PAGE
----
That money carries political clout. Last year, Cambodia used its powers as leader of the Association of Southeast Asian Nations, or Asean, to stifle discussion on the South China Sea, where Chinese territorial claims overlap those of five other countries.
The lesson for Washington was clear.
“For U.S. strategists, if you neglect certain Asean countries, you hurt U.S. interests,” said the American scholar Carlyle Thayer, an Asia-Pacific security expert at the Australian Defense Force Academy in Canberra. “There’s a price to pay,” he added, “because China’s economic dominance carries political influence, the U.S. has to compete across the board.”
Cambodia Iron & Steel looks neither like a billion-dollar company nor, as reports in the Chinese news media describe it, a Cambodian one.
It is registered to three Chinese nationals who, according to Mr. Sun, the Rovieng site manager, are brothers. The only Cambodian found working at its Phnom Penh headquarters, a five-story building flanked by a paint shop and a Korean restaurant, was the cleaner.
There was some evidence suggesting that Cambodia Iron & Steel was moving ahead with its project and that Cambodian officials knew more than they publicly stated.
On July 15 last year, telecommunications and electricity officials were summoned to the Ministry of Public Works and Transport to explain to a Chinese representative from Cambodia Iron & Steel where the country’s fiber-optic and electrical cables were buried.
“He wanted to know so that the train track didn’t cut through them,” said one Cambodian employee who attended the meeting and was not authorized to talk to the media.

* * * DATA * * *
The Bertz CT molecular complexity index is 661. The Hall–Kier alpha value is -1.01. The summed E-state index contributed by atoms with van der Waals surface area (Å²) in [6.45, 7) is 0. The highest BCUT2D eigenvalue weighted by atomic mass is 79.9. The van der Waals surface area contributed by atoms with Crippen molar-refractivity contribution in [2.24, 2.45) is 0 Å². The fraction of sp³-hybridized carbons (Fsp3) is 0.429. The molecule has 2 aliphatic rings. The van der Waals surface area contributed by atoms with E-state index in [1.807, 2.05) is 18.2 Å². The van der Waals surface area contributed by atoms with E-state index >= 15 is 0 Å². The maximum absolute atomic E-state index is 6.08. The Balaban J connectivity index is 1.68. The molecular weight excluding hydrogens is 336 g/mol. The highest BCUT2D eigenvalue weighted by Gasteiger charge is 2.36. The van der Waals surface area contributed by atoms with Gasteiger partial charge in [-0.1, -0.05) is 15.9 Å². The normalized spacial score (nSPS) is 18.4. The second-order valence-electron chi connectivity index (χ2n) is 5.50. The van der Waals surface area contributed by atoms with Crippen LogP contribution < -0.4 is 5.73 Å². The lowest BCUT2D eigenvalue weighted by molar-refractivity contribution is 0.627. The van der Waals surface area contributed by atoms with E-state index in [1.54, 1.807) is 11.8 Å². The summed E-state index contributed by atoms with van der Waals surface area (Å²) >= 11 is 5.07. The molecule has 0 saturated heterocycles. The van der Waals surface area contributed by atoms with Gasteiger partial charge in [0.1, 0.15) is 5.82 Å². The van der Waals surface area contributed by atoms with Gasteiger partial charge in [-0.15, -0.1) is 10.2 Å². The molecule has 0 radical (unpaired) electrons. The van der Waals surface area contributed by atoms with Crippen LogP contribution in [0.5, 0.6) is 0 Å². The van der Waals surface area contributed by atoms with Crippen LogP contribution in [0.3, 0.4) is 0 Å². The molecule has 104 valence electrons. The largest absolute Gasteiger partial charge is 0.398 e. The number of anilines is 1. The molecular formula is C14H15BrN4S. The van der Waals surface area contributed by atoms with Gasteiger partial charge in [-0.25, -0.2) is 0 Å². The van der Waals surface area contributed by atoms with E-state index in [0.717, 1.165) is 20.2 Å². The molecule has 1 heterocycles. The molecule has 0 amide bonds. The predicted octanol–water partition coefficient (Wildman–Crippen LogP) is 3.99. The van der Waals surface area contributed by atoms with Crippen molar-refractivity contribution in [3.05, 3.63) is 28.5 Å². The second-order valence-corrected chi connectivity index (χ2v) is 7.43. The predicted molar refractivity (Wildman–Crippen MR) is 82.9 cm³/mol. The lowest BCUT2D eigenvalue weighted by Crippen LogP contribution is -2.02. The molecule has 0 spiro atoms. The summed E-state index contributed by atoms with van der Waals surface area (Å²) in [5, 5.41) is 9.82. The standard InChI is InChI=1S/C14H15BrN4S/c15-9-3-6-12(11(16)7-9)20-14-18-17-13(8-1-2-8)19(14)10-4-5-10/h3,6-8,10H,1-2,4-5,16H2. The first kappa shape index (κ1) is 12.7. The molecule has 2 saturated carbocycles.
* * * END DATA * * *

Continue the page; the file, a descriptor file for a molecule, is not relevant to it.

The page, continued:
An official at the company’s Shanghai-based partner, China Major Bridge Engineering, said it would begin construction this year but gave no specific date.
In Myanmar, where a quasi-civilian government replaced a military dictatorship in March 2011, large Chinese projects have been catalysts for protest. China armed and supported Myanmar’s military regime during decades of Western sanctions and is still resented by many people there because of this.
Li Junhua, the Chinese ambassador to Myanmar, has promised greater transparency from Chinese companies doing business in the country.
In Cambodia, however, Chinese companies remain tight-lipped and closely allied with an authoritarian government that jailed record numbers of land-rights activists last year .
In one token of their close collaboration with the government, Chinese projects in Cambodia are often guarded by soldiers or military police. Chinese workers often dress in military fatigues.
No sign marks the entrance to Cambodia Iron & Steel’s large site near the village of Rovieng, only a ramshackle house occupied by armed Cambodian soldiers who initially stopped reporters from entering.
“I’m scared the Chinese will get angry,” one soldier said.
Som Soeun, a community leader, was among hundreds of villagers who attended a 2011 ceremony in Rovieng to announce the building of the steel plant. Also present was Suy Sem, the Cambodian minister of mines and energy, who told villagers not to protest against a plant “needed for the country’s development,” Mr. Som Soeun recalled.
With the help of local people, Reuters reporters entered the Cambodia Iron & Steel site and found no sign of construction. Trucks and other heavy machinery were idle. Lumps of iron ore littered the deserted access roads.
The Cambodia Iron & Steel depot in the village occupies what used to be community ground: the local soccer field. The depot also was dormant. A villager who had befriended its few Chinese workers said they had complained of being broke, bored and homesick.
The prospect of a railroad’s cutting a swath through homes and land is unsettling, Mr. Som Soeun said. So is the continued silence from government and company officials.
“I am worrying every day now,” he said.